The furnace venting is designed to slope back to the furnace so that the water droplets can make their way back to the drain line and eventually to the home’s plumbing drains.

If a high-efficient furnace isn’t set up properly upon installation, the combustion process can be affected to a point where flue gases traveling through the exhaust system can create excess moisture.

This is usually caused by improper gas pressures.

Another negative side effect of improper gas pressures or excess moisture is premature rusting and heat exchanger failure.

πŸ”₯ Where Can I Drain My Condensate Line?

Most homes can drain their condensate line to the floor drain, but if you’re on a septic system, then the answer is a little more complicated.

When a furnace burns a gas, the condensation is technically clean. However, the PH is usually between 2.9 and 4, which makes it acidic.

This can cause damage to pipes, septic systems, water treatment facilities, and more.

In order to safely drain furnace condensate, you should have a condensate neutralizer installed.

The condensate water travels through the neutralizer, which includes calcium carbonate, CO2, and salt, which neutralizes the acid and makes the condensate safe for your septic system.

πŸ”₯ Other Symptoms of Furnace or AC Condensate Drain Issues

πŸ”§ Water Damage

If you have a clogged condensate line or a condensate pan overflows, you may notice water on the floor around your HVAC system, water stains on nearby walls, or if the HVAC system is installed in the attic, then you might have water stains on the ceiling.

πŸ”§ Musty Smells or Odors in Your Home

Condensate drainage issues with your HVAC system lead to excess moisture in your home.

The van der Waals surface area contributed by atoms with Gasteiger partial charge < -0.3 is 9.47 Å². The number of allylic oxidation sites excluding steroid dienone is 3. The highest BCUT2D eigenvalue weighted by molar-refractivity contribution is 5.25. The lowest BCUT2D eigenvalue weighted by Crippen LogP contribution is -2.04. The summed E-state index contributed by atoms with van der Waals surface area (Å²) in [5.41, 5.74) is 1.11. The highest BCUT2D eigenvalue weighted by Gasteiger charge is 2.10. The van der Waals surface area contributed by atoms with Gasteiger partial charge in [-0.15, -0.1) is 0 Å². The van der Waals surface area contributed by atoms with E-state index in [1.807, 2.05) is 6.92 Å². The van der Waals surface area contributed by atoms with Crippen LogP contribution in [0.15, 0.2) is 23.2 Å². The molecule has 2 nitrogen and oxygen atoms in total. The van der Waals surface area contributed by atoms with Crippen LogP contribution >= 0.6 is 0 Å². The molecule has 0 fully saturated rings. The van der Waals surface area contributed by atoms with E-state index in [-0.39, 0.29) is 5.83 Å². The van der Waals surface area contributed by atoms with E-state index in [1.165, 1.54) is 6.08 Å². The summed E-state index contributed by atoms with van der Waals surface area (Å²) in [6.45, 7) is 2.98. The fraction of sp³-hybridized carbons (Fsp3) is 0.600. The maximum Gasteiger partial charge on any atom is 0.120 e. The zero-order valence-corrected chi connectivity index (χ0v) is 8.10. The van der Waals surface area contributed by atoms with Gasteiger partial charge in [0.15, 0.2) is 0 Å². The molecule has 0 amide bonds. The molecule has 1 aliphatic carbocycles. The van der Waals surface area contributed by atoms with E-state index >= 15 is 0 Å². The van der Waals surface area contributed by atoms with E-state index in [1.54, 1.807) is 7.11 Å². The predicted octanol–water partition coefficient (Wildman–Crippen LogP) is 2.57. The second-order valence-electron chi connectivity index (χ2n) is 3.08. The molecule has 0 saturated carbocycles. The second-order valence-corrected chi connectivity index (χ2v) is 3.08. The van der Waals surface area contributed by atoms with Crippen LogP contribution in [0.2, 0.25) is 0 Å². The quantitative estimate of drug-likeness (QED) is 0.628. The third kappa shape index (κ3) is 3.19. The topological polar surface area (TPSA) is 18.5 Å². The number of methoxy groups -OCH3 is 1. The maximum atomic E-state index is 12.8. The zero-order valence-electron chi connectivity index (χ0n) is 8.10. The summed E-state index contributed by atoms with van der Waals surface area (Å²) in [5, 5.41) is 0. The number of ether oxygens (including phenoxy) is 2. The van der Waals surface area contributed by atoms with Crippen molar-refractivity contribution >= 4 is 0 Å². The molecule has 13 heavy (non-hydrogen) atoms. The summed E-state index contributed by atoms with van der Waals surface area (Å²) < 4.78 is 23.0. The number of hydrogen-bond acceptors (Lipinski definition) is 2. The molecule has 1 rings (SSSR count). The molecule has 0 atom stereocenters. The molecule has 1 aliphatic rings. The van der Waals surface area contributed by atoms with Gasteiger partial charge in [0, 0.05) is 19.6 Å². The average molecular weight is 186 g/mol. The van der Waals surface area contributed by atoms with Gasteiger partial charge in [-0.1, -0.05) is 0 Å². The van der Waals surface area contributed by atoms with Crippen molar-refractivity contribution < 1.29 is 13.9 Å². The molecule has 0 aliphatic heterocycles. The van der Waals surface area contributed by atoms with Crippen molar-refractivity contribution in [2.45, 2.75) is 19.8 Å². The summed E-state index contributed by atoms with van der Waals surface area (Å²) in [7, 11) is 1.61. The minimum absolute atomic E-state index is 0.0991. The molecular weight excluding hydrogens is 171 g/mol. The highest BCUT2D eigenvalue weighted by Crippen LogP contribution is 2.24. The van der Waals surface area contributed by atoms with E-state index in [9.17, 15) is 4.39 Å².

As this excess moisture stagnates in your HVAC system, the odors travel through your ductwork and circulate throughout your home.

If you’re noticing musty or moldy odors in your home, the first place to check is your HVAC system.

πŸ”§ Excess Condensation Indoors or on Windows

If it’s not raining outside, you haven’t turned up your humidifier, and you still have condensation around the edges of your windows, you might have a problem with your furnace or air conditioner condensate drain line.

Check the drain line coming out of the AC evaporator coil and the drain line coming out of the furnace.

πŸ”§ Higher Energy Bills

This mostly relates to the summer as an air conditioner dehumidifies, so if your drain line isn’t working properly, your AC will have to work harder to cool the house.

If your utility bills are higher than normal, you should check to ensure there are no signs of a condensate drainage issue.

πŸ”§ Poor Indoor Air Quality

Does it feel muggy or cold and clammy in your home?

Are you finding your allergies to be worse than usual?

Then high humidity levels caused by drain line issues could be the cause.

Check your system for the signs mentioned in this article, or call an experienced HVAC technician for help.

πŸ”§ Mold Growth Inside Your Home

Mold thrives in warm and humid climates and can initially be seen around the furnace.

If left unchecked, mold will spread throughout the home and can cause significant health issues for you and your family.

To ensure that problematic HVAC drains aren’t your issue, you should have an HVAC contractor perform annual maintenance on your HVAC equipment.

πŸ”₯Final Thoughts on Clogged Condensate Drain Lines

Phyxter Approved Logo on Service Truck

Hopefully, this article has helped you to determine whether you have a clogged drain line or how to unplug it.

If you can’t fix your issue or are not comfortable doing this yourself, then we recommend contacting a highly-rated HVAC contractor in your area.

If you found this helpful but didn’t solve your problem, you can check out some of our other furnace repair articles.

Jake Gibson

CEO @ Phyxter and HVAC Guru

About our blog

Phyxter (pronounced Fix-ter) is a national home services brand specializing in Residential HVAC, Electrical and Plumbing solutions.

Phyxter is laser-focused on writing the best articles and guides to empower homeowners to get the best out of their homes.